47 Far Out Facts About the Original Star Wars Trilogy

Star Wars changed pop culture forever when it premiered in 1977. The original trilogy of A New Hope, The Empire Strikes Back, and Return of the Jedi created iconic stories and characters who have stood the test of time. Let’s dive back into these old favorites.

47. Heavily Censored


R2-D2 spoke standard English in early drafts of the script, and used a lot of foul language in the process. All of his English lines were cut in the end, but C3PO’s shocked reactions stayed the same.

46. A Vote of No Confidence

George Lucas was certain that the first film would flop, so he went on vacation to Hawaii with Steven Spielberg instead of attending the premiere. During the trip, they came up with the idea for Raiders of the Lost Ark.

Original Star Wars Trilogy facts Business Insider

45. Tripping up

Jeremy Bulloch, who played Boba Fett, was rehearsing the carbonite freezing scene when he accidentally stepped on Vader’s cape, and both of them toppled to the ground. As Bullock said, “Two bad guys falling over? We can’t have that. I didn’t want to look an idiot. I don’t mind about Darth Vader.”

44. Blind

Bulloch could not see in Boba Fett’s mask, which he described as “sunglasses covering the whole of your face.” It made it difficult to walk and stop in the right place, so he had to remember how many steps to take to stop in front of Darth Vader and deliver his lines.


43. Combat Slippers

Grand Moff Tarkin’s boots were too small and uncomfortable for Peter Cushing, so he only wore them in shots where Tarkin’s shoes could be seen. During the rest of the scenes, he was wearing fuzzy slippers. Just picture that next time you host a re-watch!

Original Star Wars Trilogy facts

42. Use the Force

Scenes where Luke Skywalker is retrieving his lightsaber with the Force were filmed by having Mark Hamill throw the lightsaber and then running the shot in reverse.

41. Do it Again, You Must

Hamill had to hit his head in Yoda’s hut in The Empire Strikes Back 16 times before the director was happy with it.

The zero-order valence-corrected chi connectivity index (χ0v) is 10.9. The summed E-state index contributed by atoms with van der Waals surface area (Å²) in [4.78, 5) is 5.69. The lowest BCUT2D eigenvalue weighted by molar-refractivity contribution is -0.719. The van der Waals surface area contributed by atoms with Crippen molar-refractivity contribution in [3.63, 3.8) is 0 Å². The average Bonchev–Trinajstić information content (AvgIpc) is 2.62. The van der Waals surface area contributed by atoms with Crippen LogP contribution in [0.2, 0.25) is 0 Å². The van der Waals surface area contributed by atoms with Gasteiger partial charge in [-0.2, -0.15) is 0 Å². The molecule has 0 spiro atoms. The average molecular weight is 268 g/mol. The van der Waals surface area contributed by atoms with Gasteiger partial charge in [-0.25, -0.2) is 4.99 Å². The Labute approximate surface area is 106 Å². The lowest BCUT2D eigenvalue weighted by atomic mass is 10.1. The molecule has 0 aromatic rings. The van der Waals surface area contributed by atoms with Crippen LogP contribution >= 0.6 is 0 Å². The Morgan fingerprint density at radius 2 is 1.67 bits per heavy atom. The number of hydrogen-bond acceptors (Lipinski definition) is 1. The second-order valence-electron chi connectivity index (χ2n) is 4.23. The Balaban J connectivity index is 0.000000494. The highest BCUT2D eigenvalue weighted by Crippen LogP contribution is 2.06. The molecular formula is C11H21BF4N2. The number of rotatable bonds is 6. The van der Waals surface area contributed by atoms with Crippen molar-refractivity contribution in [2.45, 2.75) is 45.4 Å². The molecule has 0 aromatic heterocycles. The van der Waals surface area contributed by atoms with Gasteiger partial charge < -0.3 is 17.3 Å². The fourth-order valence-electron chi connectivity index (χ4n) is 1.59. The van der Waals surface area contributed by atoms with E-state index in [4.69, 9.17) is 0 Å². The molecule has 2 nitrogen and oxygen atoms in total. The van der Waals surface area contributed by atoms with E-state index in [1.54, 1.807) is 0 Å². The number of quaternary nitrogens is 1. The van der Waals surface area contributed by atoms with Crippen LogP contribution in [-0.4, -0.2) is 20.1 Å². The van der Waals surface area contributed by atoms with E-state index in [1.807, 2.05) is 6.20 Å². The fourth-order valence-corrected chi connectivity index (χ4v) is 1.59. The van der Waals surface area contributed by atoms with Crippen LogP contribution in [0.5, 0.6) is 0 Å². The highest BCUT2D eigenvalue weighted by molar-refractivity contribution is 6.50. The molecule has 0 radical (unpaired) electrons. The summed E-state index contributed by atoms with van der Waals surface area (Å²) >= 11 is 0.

40. Realistic Hypothermia

When filming The Empire Strikes Back in Norway, an intense snowstorm hit the hotel the cast and crew were staying in. Director Irvin Kershner thought it would be the perfect chance to film Luke wandering into the snow from the Wampa cave. He sent Hamill out into the snowstorm while he and the production crew filmed, nice and cozy, from inside the hotel.

39. A Strong Female Lead… Almost

As Lucas was working on an early draft of Star Wars, he tried to fix multiple problems with it, including a lack of female characters. For a short time, Lucas rewrote Luke as an 18-year-old girl, but this was changed back after a few months.

38. A Darker Ending

Lucas’ original script for Return of the Jedi ended with Luke assuming Darth Vader’s position on the dark side and Han Solo dying in the raid on the new Death Star.

Lucas said of the original ending, “Luke takes his [Vader’s] mask off. The mask is the very last thing—and then Luke puts it on and says, ‘Now I am Vader.'”


37. A Very Short Trilogy

Lucas’ first screenplay for Star Wars was almost twice the length of an average screenplay, leading studios to pass on the overly complicated story. Lucas decided to cut the final two acts and turn those acts into The Empire Strikes Back and Return of the Jedi.

36. The Accidental Perfect Casting

Lucas brought in Harrison Ford, who had worked in American Graffiti, only to feed lines to other actors during the auditions. Lucas saw many actors for the part of Han Solo, but ended up liking Ford’s delivery feeding Han’s lines to other actors, and cast him in the role.

35. Vader’s Voice

Lucas wanted Orson Welles to voice Darth Vader at first, but thought his voice would be too recognizable. When James Earl Jones was finally cast for the first movie, he completed all of his lines in two and a half hours and was paid $7,500 for his work.

34. Box Office Bargain

The studio was certain Star Wars would flop in a summer release, so they moved the premiere to before Memorial Day. Even then, fewer than 40 theaters agreed to show it. As it happened, Fox was also releasing a film adaption of a bestselling book, The Other Side of Midnight, at the same time, and they stipulated that any theater wanting to show that film had to agree to show Star Wars. As Star Wars became a hit, however, Fox then did the opposite, forcing theaters to show The Other Side of Midnight if they waned to show Star Wars. (This practice was actually illegal, and Fox was fined for it.)